Being and Nothingness

2    Reality

3
    The Universe

4
    Consciousness

5
   Time

6
   And Time Again

7
   Now

8
    Brains and Minds

9
    Energy

10
   Healing

11
   Information

12
   Relationship

13
   Humans 

14
    Evolution by Design?

15
    Fate or Free Will?

16
    Consciousness Rules

17
   Quantum Consciousness

18
   Nature

19
    The Living Universe

20
   Science Reigns

21
    God

EPILOGUE   
Final Exit

APPENDIX 1    Miracles

APPENDIX 2    Science of Mind and the Reflexive Universe

APPENDIX 3
    Panpsychism, Pantheism, and Panentheism

                     Bibliography

                     Index

                     About the Author
Author Bio
Christian de Quincey, M.A., Ph.D., is Professor of Philosophy and Consciousness Studies at John F. Kennedy University and Dean of Consciousness Studies at the University of Philosophical Research. He is the award-winning author of Radical Nature and Radical Knowing as well as Consciousness from Zombies to Angels and Deep Spirit: Cracking the Noetic Code. The founder of the Wisdom Academy, he lives in Half Moon Bay, California.
Reviews

Reviews

Book Praise

Book Praise

BlindSpots is a delightful book to read. It will make you think about ideas you secretly hunger to discuss deeply. Every chapter is bound to get you into a rich dialogue, if not with others, then at least within yourself. Read this book and you will go deep.”
Amit Goswami, Ph.D, author of Quantum Creativity and Quantum Economics

“In BlindSpots, Christian de Quincey pulls back the veil on the thoughtless, delusional ways we too often communicate. It’s not just that these shortcuts are wrong, they are also dangerous because they lead to behaviors and beliefs that our fragile species can no longer afford. This very wise, engaging book should be at the top of the reading list of everyone who is concerned about our future.”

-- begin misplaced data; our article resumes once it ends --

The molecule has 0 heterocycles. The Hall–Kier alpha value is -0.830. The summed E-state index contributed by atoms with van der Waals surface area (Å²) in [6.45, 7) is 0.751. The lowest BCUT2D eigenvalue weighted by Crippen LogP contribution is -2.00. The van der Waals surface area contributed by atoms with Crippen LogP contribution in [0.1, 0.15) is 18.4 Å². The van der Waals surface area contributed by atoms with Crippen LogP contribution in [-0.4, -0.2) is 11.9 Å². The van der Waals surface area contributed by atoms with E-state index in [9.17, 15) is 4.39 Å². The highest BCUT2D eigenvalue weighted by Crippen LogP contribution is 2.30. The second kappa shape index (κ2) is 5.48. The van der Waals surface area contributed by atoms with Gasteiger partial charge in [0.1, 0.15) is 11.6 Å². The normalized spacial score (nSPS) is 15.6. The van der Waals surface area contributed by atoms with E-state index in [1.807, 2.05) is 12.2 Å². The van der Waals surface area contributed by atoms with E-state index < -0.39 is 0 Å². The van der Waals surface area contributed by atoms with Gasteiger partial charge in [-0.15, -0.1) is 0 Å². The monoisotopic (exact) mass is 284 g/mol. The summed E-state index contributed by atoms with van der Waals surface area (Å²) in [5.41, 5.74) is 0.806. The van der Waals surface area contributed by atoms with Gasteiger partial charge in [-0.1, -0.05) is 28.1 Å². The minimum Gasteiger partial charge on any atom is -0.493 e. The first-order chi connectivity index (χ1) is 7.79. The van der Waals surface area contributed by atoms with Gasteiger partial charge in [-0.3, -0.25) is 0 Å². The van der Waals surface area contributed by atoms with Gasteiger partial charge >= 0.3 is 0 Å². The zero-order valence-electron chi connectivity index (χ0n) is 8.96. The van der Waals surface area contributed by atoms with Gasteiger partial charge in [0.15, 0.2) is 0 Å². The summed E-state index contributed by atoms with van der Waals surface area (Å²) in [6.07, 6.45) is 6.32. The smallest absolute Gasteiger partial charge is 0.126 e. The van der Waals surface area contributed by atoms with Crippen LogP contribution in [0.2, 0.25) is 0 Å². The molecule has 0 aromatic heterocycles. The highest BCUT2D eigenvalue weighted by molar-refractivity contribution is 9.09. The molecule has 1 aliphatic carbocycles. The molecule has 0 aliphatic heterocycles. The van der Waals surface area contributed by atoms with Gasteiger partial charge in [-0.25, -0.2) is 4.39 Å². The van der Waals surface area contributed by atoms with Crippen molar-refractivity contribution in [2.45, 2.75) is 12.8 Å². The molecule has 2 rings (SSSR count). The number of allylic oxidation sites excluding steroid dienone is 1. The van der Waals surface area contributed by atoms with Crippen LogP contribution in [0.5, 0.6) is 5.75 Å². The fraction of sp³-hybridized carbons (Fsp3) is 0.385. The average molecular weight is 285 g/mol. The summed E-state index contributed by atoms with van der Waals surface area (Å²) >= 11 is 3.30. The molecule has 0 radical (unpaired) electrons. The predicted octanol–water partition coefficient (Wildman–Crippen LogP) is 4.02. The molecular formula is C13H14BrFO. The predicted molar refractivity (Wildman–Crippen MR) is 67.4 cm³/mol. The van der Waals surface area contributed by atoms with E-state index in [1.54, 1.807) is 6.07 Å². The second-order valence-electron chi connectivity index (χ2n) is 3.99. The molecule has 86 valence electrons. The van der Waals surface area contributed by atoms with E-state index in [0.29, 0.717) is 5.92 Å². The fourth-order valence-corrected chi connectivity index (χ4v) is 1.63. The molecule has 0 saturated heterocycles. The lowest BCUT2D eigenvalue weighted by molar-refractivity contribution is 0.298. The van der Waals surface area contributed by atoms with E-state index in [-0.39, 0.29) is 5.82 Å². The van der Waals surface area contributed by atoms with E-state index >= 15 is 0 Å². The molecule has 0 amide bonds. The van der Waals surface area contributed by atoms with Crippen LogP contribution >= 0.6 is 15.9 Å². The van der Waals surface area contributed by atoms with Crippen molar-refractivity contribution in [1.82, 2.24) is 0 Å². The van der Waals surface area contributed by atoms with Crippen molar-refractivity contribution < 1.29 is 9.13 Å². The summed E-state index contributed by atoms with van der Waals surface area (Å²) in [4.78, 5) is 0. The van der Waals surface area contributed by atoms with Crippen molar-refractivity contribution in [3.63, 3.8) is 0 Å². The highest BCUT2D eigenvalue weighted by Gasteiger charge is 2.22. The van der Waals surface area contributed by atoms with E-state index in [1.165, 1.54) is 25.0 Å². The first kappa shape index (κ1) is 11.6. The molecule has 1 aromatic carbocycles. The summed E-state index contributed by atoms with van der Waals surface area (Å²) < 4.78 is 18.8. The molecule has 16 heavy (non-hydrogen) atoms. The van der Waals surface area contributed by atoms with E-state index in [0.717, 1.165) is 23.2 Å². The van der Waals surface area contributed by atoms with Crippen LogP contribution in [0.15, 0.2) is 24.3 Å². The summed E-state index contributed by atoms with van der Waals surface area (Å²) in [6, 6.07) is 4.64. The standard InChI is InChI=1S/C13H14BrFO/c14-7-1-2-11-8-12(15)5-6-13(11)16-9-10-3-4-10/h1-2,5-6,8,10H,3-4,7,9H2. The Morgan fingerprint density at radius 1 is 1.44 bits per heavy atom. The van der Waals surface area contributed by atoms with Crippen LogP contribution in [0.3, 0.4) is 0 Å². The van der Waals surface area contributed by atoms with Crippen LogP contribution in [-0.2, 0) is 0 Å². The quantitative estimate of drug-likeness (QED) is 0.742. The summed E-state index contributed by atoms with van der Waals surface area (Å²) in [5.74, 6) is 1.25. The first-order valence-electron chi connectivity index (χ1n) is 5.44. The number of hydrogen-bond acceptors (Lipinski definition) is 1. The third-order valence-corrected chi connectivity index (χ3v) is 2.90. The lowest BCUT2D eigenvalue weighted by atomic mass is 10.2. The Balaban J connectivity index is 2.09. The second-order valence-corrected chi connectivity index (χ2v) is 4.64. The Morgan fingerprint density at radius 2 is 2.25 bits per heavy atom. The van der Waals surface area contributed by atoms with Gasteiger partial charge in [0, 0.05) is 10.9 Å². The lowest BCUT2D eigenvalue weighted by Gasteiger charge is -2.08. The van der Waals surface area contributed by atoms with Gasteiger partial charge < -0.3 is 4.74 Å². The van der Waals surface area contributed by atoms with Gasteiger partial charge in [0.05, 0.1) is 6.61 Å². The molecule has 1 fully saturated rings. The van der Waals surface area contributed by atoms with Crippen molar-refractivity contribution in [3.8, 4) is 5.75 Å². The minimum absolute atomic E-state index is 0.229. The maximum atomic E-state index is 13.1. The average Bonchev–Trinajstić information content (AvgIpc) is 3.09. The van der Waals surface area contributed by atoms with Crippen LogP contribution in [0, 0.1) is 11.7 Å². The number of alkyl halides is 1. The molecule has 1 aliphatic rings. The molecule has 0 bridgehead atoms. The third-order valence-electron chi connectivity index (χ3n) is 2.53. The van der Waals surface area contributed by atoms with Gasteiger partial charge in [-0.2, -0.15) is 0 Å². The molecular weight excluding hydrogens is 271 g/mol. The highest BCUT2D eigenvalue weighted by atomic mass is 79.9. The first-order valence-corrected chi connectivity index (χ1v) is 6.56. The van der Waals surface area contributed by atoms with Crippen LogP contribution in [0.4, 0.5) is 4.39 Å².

Larry Dossey, M.D., author of One Mind: How Our Individual Mind Is Part of a Greater Consciousness and Why It Matters

“In this book, Christian de Quincey illuminates some of the biggest blindspots that keep people stuck. Be prepared to be challenged about ideas you probably take for granted. Be prepared to be amused and inspired.”
Marilyn Schlitz, Ph.D.
, president emeritus/senior fellow at the Institute of Noetic Sciences

“This important book by Christian de Quincey shows that by questioning our own assumptions more carefully we can arrive at a deeper and more accurate understanding of life’s complexities. De Quincey brings vitality and excitement to scientific, philosophical, metaphysical, and spiritual issues. I recommend this book for almost everyone.”
Jeffrey Mishlove, Ph.D.
, dean of transformational psychology, University of Philosophical Research

BlindSpots will make your brain hurt, but in a good way, like the aftereffects of exercise. De Quincey deftly unpacks 21 ideas that are often taken for granted to reveal why ‘deep thought’ philosophy remains a vital approach to understanding our complex world. You may agree with some of the ideas and disagree with others, but in all cases you will be invited to reconsider your core assumptions.”
Dean Radin, Ph.D.
, chief scientist at the Institute of Noetic Sciences and coeditor in chief of Explore

“In his new book, Christian de Quincey focuses our attention on the ways in which erroneous or flabby or incoherent thoughts have become embedded in our everyday clichés. It is a delight to reflect upon these invisible clunkers in a critical way, and even if one ends up disagreeing with de Quincey, the end result is an improvement in one’s verbal expressions; one’s language feels brighter, fresher, and more alive.”
Brian Thomas Swimme, Ph.D.
, author of The Universe Is a Green Dragon and Canticle to the Cosmos

“. . . this book will help you think more clearly and converse more fruitfully on a wide range of subjects. BlindSpots is an excellent field guide for exploring some of the twenty-first century’s most challenging conceptual terrain.”